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Making Sense of Sports Paperback – 10 Sep 2010

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Product details

  • Paperback: 600 pages
  • Publisher: Routledge; 5 edition (10 Sept. 2010)
  • Language: English
  • ISBN-10: 0415552214
  • ISBN-13: 978-0415552219
  • Product Dimensions: 17.4 x 3.5 x 24.6 cm
  • Average Customer Review: 2.8 out of 5 stars  See all reviews (4 customer reviews)
  • Amazon Bestsellers Rank: 692,549 in Books (See Top 100 in Books)
  • See Complete Table of Contents

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Product Description

Review

'Provides a thorough overview of issues that pervade the growing field of sports sociology ... it is a text that is to be strongly recommended.' - Sociology

Praise for a previous edition:
'Ellis Cashmore's text is a clear and eloquent outline of many of the important areas in the broad field of sports sociology ... an original, interesting and timely interpretation of a fast-moving field of academic study.'
- Times Higher Education Supplement

--This text refers to an out of print or unavailable edition of this title.

About the Author

Ellis Cashmore is Professor of Culture, Media and Sport at Staffordshire University's Faculty of Health. Prior to this he was Professor of Sociology at the University of Tampa, Florida, and Lecturer in Sociology at the University of Hong Kong. Previous publications include, Martin Scorsese's America (Polity Press, 2009), Sport and Exercise Psychology: The Key Concepts (Routledge, 2008) and Celebrity/Culture (Routledge, 2006).


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Most Helpful Customer Reviews

10 of 10 people found the following review helpful By Amazon Customer on 17 Jan. 2001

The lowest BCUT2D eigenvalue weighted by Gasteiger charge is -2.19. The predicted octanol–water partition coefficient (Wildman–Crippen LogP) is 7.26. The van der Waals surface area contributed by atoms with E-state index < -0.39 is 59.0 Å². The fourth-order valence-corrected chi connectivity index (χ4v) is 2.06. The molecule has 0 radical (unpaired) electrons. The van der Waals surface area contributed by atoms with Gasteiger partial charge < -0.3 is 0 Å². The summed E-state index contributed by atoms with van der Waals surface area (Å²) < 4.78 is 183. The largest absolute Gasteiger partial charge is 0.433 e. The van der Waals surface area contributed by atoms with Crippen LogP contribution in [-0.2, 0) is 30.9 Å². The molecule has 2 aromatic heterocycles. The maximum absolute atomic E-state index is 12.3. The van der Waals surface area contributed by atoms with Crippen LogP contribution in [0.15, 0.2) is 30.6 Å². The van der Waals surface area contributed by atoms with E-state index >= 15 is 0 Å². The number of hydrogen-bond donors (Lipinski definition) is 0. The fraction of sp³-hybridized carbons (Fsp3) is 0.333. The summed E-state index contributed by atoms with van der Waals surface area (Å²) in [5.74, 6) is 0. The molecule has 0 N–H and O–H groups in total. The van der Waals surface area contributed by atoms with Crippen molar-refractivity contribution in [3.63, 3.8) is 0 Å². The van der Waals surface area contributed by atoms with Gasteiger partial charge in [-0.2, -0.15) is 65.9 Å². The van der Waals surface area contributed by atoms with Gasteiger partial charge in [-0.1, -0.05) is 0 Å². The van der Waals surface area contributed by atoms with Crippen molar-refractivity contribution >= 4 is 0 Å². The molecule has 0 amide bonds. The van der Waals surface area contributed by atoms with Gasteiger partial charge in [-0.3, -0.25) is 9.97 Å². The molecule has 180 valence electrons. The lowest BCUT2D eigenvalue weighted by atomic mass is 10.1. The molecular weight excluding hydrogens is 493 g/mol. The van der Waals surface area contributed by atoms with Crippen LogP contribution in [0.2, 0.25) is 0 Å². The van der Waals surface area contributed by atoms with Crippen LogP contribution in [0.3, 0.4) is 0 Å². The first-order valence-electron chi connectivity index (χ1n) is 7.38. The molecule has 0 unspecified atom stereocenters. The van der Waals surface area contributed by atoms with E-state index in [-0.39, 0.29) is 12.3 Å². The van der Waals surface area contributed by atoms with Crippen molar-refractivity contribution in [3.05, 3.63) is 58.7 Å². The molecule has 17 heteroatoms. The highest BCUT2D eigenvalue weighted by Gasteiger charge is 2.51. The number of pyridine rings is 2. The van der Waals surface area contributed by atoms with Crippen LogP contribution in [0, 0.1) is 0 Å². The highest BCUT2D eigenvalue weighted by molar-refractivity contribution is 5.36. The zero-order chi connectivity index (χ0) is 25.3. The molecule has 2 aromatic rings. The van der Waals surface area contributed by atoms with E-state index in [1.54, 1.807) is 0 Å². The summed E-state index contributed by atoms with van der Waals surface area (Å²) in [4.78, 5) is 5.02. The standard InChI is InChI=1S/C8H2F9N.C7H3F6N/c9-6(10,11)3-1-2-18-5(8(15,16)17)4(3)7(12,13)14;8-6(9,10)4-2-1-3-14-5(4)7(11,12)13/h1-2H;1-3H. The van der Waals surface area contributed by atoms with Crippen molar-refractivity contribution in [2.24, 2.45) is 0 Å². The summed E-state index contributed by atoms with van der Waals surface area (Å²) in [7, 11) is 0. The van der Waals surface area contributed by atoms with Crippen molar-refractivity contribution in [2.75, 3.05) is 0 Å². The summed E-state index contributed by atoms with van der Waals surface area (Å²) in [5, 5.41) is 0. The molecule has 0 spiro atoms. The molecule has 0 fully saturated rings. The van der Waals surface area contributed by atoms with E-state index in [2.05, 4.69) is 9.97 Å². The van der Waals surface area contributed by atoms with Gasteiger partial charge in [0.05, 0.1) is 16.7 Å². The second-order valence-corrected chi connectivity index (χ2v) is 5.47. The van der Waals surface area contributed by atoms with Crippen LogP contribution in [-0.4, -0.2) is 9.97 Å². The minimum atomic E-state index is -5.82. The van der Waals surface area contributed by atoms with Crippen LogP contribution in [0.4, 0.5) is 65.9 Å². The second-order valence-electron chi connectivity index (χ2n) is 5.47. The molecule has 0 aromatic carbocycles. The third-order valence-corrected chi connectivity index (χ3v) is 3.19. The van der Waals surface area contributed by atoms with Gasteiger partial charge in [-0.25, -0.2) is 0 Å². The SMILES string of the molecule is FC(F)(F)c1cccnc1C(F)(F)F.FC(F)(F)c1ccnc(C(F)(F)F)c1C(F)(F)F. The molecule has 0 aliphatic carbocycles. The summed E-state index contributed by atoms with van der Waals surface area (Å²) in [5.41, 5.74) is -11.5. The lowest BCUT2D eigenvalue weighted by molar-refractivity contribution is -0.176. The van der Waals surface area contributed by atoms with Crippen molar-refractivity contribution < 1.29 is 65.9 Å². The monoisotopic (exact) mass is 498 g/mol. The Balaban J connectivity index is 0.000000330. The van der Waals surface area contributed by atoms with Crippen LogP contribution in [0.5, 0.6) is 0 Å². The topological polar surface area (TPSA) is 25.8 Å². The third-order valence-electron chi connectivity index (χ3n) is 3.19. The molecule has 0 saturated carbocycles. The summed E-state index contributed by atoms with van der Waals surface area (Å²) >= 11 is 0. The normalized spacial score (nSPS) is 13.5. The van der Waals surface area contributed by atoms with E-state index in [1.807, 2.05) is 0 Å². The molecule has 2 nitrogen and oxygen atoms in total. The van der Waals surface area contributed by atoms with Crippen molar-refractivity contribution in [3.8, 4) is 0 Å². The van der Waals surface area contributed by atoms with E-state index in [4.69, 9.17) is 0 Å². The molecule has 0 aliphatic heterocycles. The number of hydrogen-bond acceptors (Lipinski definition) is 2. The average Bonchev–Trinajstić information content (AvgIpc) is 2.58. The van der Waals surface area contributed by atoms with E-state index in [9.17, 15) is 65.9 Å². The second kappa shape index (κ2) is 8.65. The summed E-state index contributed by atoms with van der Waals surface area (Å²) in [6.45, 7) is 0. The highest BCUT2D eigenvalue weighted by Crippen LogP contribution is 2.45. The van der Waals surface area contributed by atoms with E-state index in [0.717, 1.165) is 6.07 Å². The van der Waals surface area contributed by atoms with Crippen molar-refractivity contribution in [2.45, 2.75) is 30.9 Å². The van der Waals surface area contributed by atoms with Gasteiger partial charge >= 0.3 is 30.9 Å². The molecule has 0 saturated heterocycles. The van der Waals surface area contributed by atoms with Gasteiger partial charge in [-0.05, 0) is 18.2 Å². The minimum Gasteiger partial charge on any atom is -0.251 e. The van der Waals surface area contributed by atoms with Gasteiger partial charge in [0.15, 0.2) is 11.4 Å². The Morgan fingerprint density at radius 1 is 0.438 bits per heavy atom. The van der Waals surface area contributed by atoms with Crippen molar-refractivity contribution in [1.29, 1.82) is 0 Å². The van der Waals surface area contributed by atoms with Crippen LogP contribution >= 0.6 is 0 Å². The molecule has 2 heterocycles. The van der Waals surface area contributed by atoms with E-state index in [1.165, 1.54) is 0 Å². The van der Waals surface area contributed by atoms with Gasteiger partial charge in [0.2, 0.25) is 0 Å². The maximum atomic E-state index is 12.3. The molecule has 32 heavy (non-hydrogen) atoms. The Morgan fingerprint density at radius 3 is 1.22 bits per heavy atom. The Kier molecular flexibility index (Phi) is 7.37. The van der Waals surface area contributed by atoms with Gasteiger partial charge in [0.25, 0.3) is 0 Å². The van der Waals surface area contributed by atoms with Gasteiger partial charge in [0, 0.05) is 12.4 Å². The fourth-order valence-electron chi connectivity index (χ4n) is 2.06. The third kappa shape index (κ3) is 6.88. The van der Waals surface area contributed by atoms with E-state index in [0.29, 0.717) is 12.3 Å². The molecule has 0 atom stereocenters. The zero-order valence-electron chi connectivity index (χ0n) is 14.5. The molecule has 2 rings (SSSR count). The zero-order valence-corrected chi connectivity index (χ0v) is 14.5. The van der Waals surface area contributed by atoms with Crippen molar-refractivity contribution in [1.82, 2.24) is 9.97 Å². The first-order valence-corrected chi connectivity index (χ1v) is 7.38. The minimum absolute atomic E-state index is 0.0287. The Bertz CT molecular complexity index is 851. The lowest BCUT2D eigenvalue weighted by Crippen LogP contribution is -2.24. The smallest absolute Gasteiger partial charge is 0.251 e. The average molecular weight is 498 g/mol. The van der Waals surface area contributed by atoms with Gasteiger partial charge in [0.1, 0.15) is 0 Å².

Format: Paperback
A new edition of an excellent book that examines the relationship between sport and society. Taking examples from modern sport to aid understanding. The book looks at sociological theory and its role with sport, to explain why sport is the way it is. Also the book covers topics such as politics in sport, drugs in sport, giving explanations why they are used and why sport is targeted and used as a political tool. This book looks beyond sport as a 'game' but rather as a cultural institution that embodies society`s values and prejudices. An excellent book for anyone studying The Sociology of Sport, and a fascinating read for anyone involved in sport.
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1 of 1 people found the following review helpful By Don on 1 Feb. 2013
Format: Paperback
Just looked up what he said about Marsh et al's rules of disorder. Paints them as being in the shadow of Desmond (monkey man) Morris which is about as far from my reading as you get. I hated Morris's account but could see my experience of football violence in the account. The dismissal of this as ivory tower research after the hours they spent at the games is a travesty - a sign of an arrogant man looking for the one line put down. Marsh and co-authors did what no one had done prior to their study in that they picked out the range of behaviours and types of participants... in it I could see our 'nutter' the person that liked to fire the bullet (start the aggro) but who melted into the background when it kicked off), the ritualization of the aggression. It was all there. The generals and troop... yeah, it could fall apart, but we all (firms) had people we could look to for organisation - those who would me leading the line. What does Cashmore know about that? A classic is the time Man U took the Kop (GE) at Leeds. The pincer movement organised by the Shipley lads was classic.

The fact is when you read Marsh et al it has far more in common with the Collins (2008) theory of violence than most other accounts.
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0 of 1 people found the following review helpful By Frank on 24 Oct. 2012
Format: Paperback
I had brought the book but before I opened it, I was reading CNN where this idiot author promotes doping in sports. So, your college school kids might be better at football but they might be brain dead before they are 25, or be born with ill-effected Children, your Grand Children. I will be sending the book in the trash from this dope of an author....
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0 of 1 people found the following review helpful By ladyyellalot on 4 Feb. 2013
Format: Paperback Verified Purchase
I am sorry I cannot comment on this product as it was bought for my daughters university course. It obviously must be alright as she hasn't complained.
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